An Accident In The Kitchen
When Dante Cazabon used his shoulder to open the double doors of the kitchen, he was concentrating on the mountain of soup bowls he carried on a tray in front of him. He was thinking that those bowls had been scraped so clean by the inmates of Corridor Y, they scarcely needed washing. This was because the inmates of Corridor Y, like every other inmate in the asylum, received only as much food as was considered good for them. Whenever Dante arrived with their meals, therefore, they regarded him with a hungry an accusing look, that made it very clear they wanted more. Unfortunately, Dante could only follow orders.
Following orders was Dante’s life.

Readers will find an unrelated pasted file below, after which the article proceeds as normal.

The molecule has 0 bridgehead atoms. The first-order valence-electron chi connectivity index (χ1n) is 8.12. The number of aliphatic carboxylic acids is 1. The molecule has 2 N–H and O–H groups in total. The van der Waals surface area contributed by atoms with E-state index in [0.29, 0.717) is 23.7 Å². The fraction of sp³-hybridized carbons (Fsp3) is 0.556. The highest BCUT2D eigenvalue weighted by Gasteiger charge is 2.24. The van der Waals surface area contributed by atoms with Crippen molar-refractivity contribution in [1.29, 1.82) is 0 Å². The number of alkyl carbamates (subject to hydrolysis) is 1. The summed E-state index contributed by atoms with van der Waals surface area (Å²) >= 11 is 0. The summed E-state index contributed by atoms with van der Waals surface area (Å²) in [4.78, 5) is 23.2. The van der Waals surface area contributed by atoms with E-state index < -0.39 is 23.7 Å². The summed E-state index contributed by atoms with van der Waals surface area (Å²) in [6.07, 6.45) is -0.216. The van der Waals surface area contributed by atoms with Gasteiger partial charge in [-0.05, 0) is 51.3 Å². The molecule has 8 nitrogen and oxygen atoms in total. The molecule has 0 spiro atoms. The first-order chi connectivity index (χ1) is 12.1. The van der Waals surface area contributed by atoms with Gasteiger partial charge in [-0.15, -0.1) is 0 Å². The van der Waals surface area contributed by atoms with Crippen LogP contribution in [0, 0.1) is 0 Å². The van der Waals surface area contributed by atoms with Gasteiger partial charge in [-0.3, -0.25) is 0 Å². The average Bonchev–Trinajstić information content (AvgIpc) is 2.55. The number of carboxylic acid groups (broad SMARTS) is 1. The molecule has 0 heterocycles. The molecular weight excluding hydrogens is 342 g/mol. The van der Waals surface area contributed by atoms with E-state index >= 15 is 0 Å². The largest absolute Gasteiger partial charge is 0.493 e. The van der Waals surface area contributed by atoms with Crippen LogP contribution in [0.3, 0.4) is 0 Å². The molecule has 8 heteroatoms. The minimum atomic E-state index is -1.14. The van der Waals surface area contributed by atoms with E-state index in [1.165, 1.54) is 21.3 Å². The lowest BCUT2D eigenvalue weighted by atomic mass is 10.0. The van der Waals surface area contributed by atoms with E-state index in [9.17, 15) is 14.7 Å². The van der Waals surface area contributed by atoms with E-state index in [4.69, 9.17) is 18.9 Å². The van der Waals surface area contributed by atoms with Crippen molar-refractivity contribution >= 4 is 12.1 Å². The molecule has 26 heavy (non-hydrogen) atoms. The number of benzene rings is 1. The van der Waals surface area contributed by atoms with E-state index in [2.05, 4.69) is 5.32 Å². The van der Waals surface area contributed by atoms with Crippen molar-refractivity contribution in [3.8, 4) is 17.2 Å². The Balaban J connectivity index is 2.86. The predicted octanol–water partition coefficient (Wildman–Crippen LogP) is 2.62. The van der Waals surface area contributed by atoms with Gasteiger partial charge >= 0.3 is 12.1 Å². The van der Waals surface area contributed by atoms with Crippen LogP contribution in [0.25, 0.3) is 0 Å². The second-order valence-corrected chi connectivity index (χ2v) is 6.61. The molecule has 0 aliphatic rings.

Some people gave orders, others followed them. That was the way things were done in the asylum. There was a very strict chain of command. At the top was the director. The ordinary workers only caught an occasional glimpse of his pale, thin form, gliding about the corridors, surrounded secretaries and bodyguards. Beneath him were the medical staff in their white coats. Then came the administrators, carrying their clipboards and checking their watches to make sure that everything was as it should be. Next in line were the functionaries who oiled the wheels of the machine and made sure its great creaking structure continued to work on a daily basis: the cooks and cleaners, carpenters and plumbers, gardeners, groundsmen and jacks of all trades. Below them were the security staff, burly men and women in their blue uniforms, who guaranteed the safety of the outside world by ensuring that neither staff nor inmates ever went beyond the walls of the asylum without permission. And at the very bottom of the pile was Dante.